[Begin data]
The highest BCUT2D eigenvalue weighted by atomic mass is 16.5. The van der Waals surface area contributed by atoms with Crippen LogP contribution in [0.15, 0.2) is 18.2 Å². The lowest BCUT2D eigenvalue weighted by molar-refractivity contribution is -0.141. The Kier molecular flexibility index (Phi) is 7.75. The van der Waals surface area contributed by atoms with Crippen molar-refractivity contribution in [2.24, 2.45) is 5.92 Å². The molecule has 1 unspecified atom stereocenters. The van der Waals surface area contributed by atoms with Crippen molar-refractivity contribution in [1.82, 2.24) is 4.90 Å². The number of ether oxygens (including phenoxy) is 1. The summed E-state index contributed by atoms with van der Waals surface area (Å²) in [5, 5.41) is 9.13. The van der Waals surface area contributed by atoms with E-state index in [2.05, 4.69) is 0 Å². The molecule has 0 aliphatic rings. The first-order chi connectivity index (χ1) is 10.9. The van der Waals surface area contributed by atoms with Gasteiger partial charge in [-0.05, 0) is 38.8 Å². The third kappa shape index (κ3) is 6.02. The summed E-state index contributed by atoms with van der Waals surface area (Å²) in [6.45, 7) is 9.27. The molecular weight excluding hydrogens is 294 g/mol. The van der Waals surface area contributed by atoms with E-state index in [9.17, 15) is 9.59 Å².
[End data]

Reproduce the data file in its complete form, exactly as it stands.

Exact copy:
The highest BCUT2D eigenvalue weighted by atomic mass is 16.5. The van der Waals surface area contributed by atoms with Crippen LogP contribution in [0.15, 0.2) is 18.2 Å². The lowest BCUT2D eigenvalue weighted by molar-refractivity contribution is -0.141. The Kier molecular flexibility index (Phi) is 7.75. The van der Waals surface area contributed by atoms with Crippen molar-refractivity contribution in [2.24, 2.45) is 5.92 Å². The molecule has 1 unspecified atom stereocenters. The van der Waals surface area contributed by atoms with Crippen molar-refractivity contribution in [1.82, 2.24) is 4.90 Å². The number of ether oxygens (including phenoxy) is 1. The summed E-state index contributed by atoms with van der Waals surface area (Å²) in [5, 5.41) is 9.13. The van der Waals surface area contributed by atoms with E-state index in [2.05, 4.69) is 0 Å². The molecule has 0 aliphatic rings. The first-order chi connectivity index (χ1) is 10.9. The van der Waals surface area contributed by atoms with Gasteiger partial charge in [-0.05, 0) is 38.8 Å². The third kappa shape index (κ3) is 6.02. The summed E-state index contributed by atoms with van der Waals surface area (Å²) in [6.45, 7) is 9.27. The molecular weight excluding hydrogens is 294 g/mol. The van der Waals surface area contributed by atoms with E-state index in [9.17, 15) is 9.59 Å².